If 2018 taught the tech world anything, it’s that the days of free-wielding creation and invention is behind us and that accountability is being seen as a new marker for every technology company.
Between unregulated media power and failure to instil ethics from the top down, to data breaches and the threat of AI and robotics on jobs – it’s clear tech companies ability to choose between ethics and profits is becoming blurred.
The last year has definitely seen some of the tech giants of Silicon Valley realising the need to embrace ethics, like Google releasing a set of ethical principles in June 2018 to govern the the company’s work with artificial intelligence.
Director of Technology Ethics, Brian Patrick Green, defines technology ethics as “the application of ethical thinking to the practical concerns of technology”.
With user experience and design becoming an increased focus for tech companies and designers find themselves in more powerful decision-making positions, some are beginning to question whether they have had any effect on the negative events that have occurred through this technology in the first place.
So, is it time to question the ethics of UX design?
As a part of their daily routine, user experience designers “hack” into the thought patterns of their users. When they succeed, it very likely results in the success of the product itself.
Speaking with Mobiddiction’s UX designer, Amy Howard, it’s clear ethical UX design is something that should definitely be top of mind.
“UX Design can drive people’s responses and create new habits. Not a lot of people realise how quickly their way of thinking and reacting changes when they use technology. Small actions and associations start to become ingrained in our everyday behaviour and we take those into other aspects of our lives”.
This is especially true when it comes to everyday tech.
What does an ethical UX challenge look like?
Independent designer, Hila Yonatan, defines an ethical challenge as the moment the designer crosses the line between making seemingly-motiveless decisions that serve the interests of the system over those of the user.
Some decisions may result in a limitation of the users’ actions or doing things that the user would not necessarily choose.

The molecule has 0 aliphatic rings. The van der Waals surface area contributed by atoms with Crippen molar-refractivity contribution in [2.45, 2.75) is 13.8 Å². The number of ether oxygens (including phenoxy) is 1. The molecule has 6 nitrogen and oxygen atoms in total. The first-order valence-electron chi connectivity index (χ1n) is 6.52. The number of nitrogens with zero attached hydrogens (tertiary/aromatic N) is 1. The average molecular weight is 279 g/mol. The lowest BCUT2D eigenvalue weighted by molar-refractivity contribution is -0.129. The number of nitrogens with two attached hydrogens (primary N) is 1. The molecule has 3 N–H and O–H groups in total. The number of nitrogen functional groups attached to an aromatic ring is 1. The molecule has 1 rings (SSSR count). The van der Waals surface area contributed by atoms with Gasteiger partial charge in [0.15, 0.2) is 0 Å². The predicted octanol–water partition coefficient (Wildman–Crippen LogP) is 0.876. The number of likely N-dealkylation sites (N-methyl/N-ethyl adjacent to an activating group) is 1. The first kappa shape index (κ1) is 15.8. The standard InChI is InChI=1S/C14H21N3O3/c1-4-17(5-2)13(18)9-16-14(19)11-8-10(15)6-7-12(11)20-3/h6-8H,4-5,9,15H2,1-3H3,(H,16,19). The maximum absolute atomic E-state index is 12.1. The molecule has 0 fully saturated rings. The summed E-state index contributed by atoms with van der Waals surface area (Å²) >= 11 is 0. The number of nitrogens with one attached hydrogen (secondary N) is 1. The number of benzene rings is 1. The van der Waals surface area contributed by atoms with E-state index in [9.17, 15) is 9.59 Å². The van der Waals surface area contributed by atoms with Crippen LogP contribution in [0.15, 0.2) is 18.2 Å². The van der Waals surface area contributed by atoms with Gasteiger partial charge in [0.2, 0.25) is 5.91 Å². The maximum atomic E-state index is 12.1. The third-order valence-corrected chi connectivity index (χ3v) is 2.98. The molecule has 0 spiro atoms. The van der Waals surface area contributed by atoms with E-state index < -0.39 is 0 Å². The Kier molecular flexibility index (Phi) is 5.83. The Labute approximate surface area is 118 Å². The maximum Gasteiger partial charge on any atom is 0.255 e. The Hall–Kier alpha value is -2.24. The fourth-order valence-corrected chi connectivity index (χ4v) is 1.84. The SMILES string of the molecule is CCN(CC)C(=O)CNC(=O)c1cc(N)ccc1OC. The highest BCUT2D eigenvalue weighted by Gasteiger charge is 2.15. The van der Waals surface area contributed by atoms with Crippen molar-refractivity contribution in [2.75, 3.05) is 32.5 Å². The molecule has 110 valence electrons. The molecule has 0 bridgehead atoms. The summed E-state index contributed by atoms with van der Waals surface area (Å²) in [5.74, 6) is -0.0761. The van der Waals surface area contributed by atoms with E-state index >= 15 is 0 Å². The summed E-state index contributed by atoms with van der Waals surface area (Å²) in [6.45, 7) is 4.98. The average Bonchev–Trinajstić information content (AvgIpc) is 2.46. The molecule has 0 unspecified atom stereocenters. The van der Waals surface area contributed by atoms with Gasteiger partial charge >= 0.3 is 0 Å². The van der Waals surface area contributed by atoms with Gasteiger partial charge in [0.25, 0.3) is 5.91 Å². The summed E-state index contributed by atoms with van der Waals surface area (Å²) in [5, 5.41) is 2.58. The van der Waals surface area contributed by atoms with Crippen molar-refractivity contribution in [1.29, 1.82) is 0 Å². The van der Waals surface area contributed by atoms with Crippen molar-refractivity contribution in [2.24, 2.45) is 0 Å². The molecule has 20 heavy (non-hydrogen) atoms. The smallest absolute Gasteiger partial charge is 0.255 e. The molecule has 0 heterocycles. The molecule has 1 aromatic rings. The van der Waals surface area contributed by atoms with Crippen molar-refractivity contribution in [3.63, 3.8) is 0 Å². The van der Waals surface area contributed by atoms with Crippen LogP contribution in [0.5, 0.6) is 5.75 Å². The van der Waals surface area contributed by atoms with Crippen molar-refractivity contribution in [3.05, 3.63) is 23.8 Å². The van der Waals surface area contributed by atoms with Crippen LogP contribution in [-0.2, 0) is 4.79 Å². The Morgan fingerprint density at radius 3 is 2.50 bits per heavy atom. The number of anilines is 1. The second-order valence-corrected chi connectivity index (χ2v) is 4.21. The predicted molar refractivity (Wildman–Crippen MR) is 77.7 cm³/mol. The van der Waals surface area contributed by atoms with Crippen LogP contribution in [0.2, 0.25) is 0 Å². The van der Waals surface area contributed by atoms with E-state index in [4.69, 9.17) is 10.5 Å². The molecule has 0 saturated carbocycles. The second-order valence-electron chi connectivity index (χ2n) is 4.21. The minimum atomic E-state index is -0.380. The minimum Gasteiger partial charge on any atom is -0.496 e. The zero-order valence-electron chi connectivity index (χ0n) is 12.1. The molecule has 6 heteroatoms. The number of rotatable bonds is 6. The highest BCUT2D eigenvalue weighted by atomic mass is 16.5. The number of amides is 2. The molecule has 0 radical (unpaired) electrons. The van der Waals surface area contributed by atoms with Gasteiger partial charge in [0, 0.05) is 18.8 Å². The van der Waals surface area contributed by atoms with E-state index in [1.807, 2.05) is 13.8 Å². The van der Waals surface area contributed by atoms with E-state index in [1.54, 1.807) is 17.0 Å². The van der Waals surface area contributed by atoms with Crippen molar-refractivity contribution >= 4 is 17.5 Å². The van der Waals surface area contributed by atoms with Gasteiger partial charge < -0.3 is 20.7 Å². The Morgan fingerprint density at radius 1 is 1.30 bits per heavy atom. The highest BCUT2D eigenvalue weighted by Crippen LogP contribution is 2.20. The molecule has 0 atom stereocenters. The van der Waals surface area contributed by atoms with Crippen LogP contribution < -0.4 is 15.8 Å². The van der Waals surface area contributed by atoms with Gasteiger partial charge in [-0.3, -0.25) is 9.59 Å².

The area of ethics in user experience design lies on a scale that ranges from providing complete freedom for users, up to making all the decisions for them.
UX designers can control the user in a number of ways, like deciding how limiting the onboarding process should be or what data to display and what to hide or what should be animated so as to create an emotion before making a decision.
As Uncle Ben famously told Peter Park aka Spiderman, with great power comes great responsibility and it’s why Amy stresses the importance of embracing ethics as part of any design approach.
“When UX Design crosses over from designing for the good of the user, to hindering the user or pushing the agenda or interests of a company or organisation, it is great cause for concern.”
“I feel it’s important to embrace ethics as a part of the UX Design approach and put more emphasis on educating designers from an early stage around the importance and impact of ethics, so we could turn this around to be more proactive and shape the user experience to be a positive and empowering one.”
She goes on to say this “will help UX Designers understand the power and responsibility they hold, and how to make sure they design responsibly and for the good of the user, and not to force or control behaviour for an ulterior motive.”
It’s worth arguing: what can be done to control these design implications before anything goes wrong? Are there steps designers can take to prevent breaching ethical lines?
Amy says she always come back to the same three questions
- Is this in the best interest of the user?
- Is this helping the user?
- What problem is it solving for the user?
“These questions should always be in the mind of designers. Designers should always undertake a process to understand the user in order to design the best ethical experience. I always make sure to used the Design Thinking Process below, which focuses on the user at every stage. However, even then we must stop and reflect on our actions as part of a bigger picture.”
Empathise > Define > Ideate > Prototype > Test > Repeat
Sticking to this design process keeps Amy on the proactive front, which means she can be constantly assessing our technology and designs to make sure the needs of the user are still being met and responsible design decisions are made.
As Marli Mesibov says: “Good design doesn’t force users to pick up the device that we designers want them to pick up; good design gives users the best of what a company has to offer on the device that the user wants to use at that point in their journey.”
Right now, the tech industry is having to face up to what it’s built but it doesn’t have to be an all or nothing scenario. Starting with UX design, ethical tech is possible and 2019 can be the year to prove it.